Disney ‘Connected Learning’ Aims To Infuse Games with Learning
Posted by Darren Ng
Corcoran, B. (2013). Disney ‘Connected Learning’ aims to infuse games with learning. https://www.edsurge.com/news/2013-02-06-disney-connected-learning-aims-to-infuse-games-with-learning
Disney has been developing games with learning in mind. A marriage of entertainment and education. Game designers and educators are collaborating to produce games that can hopefully be both “fun” and support “learning”.
Unfortunately there is not any research provided in this article as to whether or not the efforts of Disney to “infuse games with learning” has been successful. As of the writing of this article it is still too soon to know if their efforts have had the impact that they intend. There are too few games at the moment designed with these teaching goals in mind, and the games that do exist have not incorporated all of the concepts that the game designers and educators hope to teach. This is a great idea and one that has gained a lot of STEAM.
Racial Microaggressions in Everyday Life: Is Racial Bias Harmless? Derek Wing Sue
Summary:Space does not allow me to elaborate the harmful impact of racial microaggressions, but I summarize what the research literature reveals. Although they may appear like insignificant slights, or banal and trivial in nature, studies reveal that racial microaggressions have powerful detrimental consequences to people of color. They have been found to: (a) assail the mental health of recipients, (b) create a hostile and invalidating work or campus climate, (c) perpetuate stereotype threat, (d) create physical health problems, (e) saturate the broader society with cues that signal devaluation of social group identities, (f) lower work productivity and problem solving abilities, and (g) be partially responsible for creating inequities in education, employment and health care.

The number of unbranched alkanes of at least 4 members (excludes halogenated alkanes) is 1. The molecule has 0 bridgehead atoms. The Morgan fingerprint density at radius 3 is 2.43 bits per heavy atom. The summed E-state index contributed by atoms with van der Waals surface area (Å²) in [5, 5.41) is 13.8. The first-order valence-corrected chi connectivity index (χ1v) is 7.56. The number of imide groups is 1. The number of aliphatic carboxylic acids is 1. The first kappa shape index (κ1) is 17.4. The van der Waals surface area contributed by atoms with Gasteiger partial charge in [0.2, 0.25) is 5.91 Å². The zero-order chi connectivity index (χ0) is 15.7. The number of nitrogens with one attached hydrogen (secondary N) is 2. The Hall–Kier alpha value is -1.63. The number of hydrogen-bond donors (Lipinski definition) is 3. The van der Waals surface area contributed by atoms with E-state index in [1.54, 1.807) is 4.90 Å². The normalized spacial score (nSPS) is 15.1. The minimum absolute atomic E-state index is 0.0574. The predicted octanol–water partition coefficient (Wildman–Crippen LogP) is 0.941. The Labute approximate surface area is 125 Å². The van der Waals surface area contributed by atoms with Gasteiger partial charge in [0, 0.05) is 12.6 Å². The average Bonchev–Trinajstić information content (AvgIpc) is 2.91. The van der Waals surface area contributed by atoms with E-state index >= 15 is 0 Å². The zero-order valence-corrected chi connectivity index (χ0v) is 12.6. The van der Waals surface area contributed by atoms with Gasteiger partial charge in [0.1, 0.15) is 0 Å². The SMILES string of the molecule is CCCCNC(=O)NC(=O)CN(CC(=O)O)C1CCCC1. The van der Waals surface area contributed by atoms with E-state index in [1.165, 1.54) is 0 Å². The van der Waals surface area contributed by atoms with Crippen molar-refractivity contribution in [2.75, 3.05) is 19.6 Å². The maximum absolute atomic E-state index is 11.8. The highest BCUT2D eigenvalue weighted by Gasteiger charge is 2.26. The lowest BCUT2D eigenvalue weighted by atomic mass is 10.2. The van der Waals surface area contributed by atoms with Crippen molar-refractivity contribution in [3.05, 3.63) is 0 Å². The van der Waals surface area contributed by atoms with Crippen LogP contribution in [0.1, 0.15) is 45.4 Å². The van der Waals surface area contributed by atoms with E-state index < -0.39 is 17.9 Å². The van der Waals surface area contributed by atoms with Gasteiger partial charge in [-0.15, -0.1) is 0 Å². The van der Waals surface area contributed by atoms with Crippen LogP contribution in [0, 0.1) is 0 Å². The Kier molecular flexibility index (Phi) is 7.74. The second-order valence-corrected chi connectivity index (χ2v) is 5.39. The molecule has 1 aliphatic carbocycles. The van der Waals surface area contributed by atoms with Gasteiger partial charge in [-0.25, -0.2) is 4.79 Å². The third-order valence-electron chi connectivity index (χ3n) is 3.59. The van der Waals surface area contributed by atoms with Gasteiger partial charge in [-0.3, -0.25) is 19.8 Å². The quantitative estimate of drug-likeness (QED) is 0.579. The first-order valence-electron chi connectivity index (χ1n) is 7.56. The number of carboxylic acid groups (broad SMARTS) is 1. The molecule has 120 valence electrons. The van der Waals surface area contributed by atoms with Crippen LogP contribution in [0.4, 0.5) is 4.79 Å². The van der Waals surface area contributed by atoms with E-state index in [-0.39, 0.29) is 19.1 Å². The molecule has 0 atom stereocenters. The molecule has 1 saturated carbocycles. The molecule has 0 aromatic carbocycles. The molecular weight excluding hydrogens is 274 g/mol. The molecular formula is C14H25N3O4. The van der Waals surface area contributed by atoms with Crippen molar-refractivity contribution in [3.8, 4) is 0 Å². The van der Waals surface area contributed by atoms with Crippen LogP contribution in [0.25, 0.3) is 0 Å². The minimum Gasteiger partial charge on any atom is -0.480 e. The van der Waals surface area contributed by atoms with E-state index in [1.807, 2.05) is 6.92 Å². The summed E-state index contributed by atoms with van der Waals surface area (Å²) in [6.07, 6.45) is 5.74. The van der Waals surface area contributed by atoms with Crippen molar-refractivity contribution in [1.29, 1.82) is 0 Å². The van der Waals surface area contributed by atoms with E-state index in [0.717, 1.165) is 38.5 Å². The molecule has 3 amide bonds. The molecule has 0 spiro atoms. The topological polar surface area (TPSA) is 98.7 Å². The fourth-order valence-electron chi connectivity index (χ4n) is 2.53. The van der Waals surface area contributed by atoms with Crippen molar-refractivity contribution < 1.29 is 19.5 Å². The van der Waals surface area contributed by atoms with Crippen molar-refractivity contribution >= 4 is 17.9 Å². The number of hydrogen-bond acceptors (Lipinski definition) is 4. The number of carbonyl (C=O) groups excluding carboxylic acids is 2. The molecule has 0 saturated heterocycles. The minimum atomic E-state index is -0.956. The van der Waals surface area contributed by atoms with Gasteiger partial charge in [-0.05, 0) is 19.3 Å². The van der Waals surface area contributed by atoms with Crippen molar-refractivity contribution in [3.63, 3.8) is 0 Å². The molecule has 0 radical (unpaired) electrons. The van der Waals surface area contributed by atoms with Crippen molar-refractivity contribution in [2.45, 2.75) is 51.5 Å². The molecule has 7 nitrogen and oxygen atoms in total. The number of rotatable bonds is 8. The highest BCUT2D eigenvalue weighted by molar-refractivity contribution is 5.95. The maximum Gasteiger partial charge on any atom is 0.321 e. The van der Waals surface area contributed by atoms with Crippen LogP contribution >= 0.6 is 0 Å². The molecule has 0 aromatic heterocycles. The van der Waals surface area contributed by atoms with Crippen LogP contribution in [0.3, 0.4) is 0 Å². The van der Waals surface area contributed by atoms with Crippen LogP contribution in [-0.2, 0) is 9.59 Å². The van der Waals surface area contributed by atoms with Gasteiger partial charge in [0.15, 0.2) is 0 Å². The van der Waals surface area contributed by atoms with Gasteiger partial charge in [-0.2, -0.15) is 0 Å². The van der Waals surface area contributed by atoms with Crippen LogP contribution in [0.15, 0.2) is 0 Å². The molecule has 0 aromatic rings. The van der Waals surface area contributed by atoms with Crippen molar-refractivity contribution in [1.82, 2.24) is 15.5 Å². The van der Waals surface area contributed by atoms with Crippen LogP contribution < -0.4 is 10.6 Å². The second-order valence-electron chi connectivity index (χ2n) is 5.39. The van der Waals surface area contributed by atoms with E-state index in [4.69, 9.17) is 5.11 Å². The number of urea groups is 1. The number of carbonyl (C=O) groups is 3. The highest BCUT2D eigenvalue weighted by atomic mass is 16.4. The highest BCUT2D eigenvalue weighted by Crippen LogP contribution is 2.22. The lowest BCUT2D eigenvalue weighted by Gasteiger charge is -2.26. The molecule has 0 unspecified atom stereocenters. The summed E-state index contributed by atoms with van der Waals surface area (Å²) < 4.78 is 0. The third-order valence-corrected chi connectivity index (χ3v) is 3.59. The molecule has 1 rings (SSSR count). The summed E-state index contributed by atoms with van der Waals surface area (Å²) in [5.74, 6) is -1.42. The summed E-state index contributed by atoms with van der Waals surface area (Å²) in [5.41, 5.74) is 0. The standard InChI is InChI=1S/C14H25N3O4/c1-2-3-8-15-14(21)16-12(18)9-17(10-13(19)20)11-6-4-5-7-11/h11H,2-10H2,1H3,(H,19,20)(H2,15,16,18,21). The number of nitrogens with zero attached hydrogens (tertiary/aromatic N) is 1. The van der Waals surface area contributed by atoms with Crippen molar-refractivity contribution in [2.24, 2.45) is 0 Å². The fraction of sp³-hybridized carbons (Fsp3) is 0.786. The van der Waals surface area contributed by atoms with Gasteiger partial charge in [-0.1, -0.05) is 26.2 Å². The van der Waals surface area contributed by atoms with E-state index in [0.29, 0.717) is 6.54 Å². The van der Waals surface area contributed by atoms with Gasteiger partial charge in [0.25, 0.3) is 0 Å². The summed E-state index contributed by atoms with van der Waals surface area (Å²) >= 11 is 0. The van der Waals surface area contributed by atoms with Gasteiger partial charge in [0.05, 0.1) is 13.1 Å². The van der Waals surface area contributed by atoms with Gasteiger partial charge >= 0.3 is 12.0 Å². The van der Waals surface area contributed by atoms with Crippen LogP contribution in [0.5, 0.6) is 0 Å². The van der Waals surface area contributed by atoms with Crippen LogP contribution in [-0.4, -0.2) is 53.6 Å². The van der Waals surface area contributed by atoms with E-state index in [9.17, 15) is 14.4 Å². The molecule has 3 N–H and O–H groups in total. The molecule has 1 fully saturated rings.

Evaluation: An eye-opening article about the “little” things (slights) that may happen each day in the classroom, possibly, to any student. The perspective is from an Asian American’s viewpoint who speaks to what he sees going on around him and incidents that draw attention to this very real problem.
In this ethnographic study of a group of African American first graders, Anne Haas Dyson illustrates the textual processes-the deliberate manipulation of popular cultural material–involved in the children’s shared practices as playful children and good friends. These same processes shaped the ways the children made sense of and began to participate in school literacy. The observed children did not approach official literacy activities in their classroom as though they had nothing to do with their own childhoods. They made use of familiar media-influenced practices and symbolic material to take intellectual and social action in the official school world. Dyson offers a fresh perspective on children’s experiences with popular media, emphasizing that they are an integral aspect of contemporary childhoods, not an external threat. Moreover, she presents an alternative view of the pathways and mechanisms through which children enter into school literacy practices, one that illuminates how children build from the very social and symbolic stuff of their own childhoods. (pp. 328-361).
Very fluid and informative article on the multi-modal ways children assimilate new information and learn effectively. The reader receives an honest snapshot in the day of the life.
School literacy, African American 1st graders, multiple literacies, childhood, girls